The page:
South Korea is also a great place to save money or pay off loans and if you’re interested in the financial benefits of choosing the peninsula – check out this blog on how much TEFL teachers make in South Korea for more on that very topic.
How hard is it to get into the EPIK Program?
Recent graduates looking to teach abroad with EPIK are going to need a minimum of a bachelor’s degree and a TEFL certificate. EPIK only accepts applicants from a small range of English-speaking countries (the US, Canada, UK, Ireland, South Africa, New Zealand, and Australia).
This blog explains what it takes to get accepted into the EPIK program in more detail.
If you don’t meet the EPIK program requirements these and still want to teach in South Korea – don’t despair! There are other options, EPIK is simply one of the better all-round options, but it’s not the only one.
2. JET (The Japan Exchange and Teaching Program)
Japan is one of those places which feature on most bucket lists. The majority of people will get to experience it for a couple of weeks (if they’re lucky) and have to cram all the culture in.
If you teach abroad with the JET program after graduation, though, you can spend an entire year soaking it all in. Just imagine moseying through Harajuku with rainbow-colored candy floss, drinking matcha in an ancient temple, or eating the honest-to-god BEST sushi in the world. If that sounds too good to be true, it’s really not.
The JET program places teachers in Japan’s public school system and also some private schools. It’s considered a cultural exchange and you’re viewed as an ambassador for your country who will share the wonders of Japan once you return home! And who wouldn’t? After a year in Japan, we’re betting you manage to work it into every conversation for the rest of your life.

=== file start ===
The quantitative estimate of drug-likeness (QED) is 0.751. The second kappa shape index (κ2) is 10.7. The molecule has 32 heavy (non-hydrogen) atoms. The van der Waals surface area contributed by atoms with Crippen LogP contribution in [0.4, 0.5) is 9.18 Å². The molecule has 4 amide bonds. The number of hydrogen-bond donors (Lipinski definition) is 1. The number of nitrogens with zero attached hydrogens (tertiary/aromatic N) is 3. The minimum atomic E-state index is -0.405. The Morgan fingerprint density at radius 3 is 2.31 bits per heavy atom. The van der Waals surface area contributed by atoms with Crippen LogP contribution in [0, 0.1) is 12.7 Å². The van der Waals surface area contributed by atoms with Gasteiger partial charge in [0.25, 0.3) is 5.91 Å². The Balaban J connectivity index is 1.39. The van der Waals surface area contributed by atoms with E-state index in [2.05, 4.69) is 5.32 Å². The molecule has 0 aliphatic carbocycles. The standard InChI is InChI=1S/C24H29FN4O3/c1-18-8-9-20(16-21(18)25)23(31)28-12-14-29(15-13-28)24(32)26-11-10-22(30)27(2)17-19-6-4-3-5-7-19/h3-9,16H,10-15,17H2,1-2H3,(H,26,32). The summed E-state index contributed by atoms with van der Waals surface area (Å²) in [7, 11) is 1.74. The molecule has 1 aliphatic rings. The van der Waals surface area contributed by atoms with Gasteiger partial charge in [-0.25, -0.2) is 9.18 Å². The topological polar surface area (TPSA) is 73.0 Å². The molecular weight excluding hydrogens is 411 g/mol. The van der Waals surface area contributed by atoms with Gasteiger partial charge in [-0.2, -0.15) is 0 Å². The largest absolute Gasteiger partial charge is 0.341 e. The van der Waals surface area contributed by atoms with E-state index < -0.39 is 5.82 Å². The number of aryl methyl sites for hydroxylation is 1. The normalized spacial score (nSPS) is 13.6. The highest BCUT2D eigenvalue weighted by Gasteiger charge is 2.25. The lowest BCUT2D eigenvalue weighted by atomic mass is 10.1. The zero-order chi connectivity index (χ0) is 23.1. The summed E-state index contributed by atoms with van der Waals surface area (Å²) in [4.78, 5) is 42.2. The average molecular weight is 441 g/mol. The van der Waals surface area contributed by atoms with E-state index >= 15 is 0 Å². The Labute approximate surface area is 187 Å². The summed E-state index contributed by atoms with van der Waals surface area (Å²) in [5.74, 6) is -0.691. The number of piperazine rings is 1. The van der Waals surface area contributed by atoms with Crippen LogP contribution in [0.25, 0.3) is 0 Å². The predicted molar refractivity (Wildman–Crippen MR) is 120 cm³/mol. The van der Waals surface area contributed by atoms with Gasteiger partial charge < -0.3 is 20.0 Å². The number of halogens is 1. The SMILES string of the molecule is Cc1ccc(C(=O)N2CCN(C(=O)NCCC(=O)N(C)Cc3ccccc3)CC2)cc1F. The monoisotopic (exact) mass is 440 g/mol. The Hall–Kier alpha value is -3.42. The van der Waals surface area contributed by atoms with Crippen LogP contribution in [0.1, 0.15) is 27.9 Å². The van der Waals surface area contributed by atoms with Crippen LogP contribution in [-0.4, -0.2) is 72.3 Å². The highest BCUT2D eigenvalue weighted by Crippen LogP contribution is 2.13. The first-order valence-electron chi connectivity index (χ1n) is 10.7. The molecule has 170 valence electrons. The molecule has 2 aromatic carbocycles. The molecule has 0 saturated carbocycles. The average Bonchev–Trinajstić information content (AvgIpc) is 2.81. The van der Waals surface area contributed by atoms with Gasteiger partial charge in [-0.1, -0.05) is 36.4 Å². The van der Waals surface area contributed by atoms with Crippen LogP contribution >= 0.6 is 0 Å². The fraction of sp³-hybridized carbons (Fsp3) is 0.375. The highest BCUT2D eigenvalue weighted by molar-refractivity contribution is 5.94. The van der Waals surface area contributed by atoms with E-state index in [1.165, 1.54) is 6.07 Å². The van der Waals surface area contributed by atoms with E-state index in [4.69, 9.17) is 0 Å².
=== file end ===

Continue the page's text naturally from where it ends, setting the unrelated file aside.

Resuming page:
The JET program also provides graduates with everything they need from housing (or a housing allocation) to a decent salary with healthcare. Oh! And the cherry on top is a two-day orientation in Tokyo (swoon!).
Japan is similar to Korea and teachers will not be thrown into the deep end. You will be hired as an ALT (Assistant Language Teacher) which means those worried about teaching a class for the first time needn’t fret – you will have support from a Japanese teacher in the classroom.
How hard is it to get into the JET Program?
Candidates for the JET program will be required to have an undergraduate degree and excellent English speaking skills. A TEFL is not required but will help your application stand out. For the nitty-gritty details, check out the requirements for teaching English in Japan.
A lot of graduates put Japan front and center of their teach abroad list, so be as prepared as possible when it comes to applying. The program wants to see that you’re passionate about Japan and teaching, as well as willing to take responsibility as a teacher.
Recommended reading: Teaching English in Japan with the JET program
3. The Explore Program China
Saying you’re going to spend a year teaching English in China will draw a wow from even the most travel-worn souls. There’s something about this unique country that still feels shrouded in mystery.
Even with globalization getting its claws into every corner of the globe, the Chinese culture, history, and politics make it an intriguing option for those seeking adventure.
As the demand for English grows, the need for recent graduates from native English-speaking countries has increased.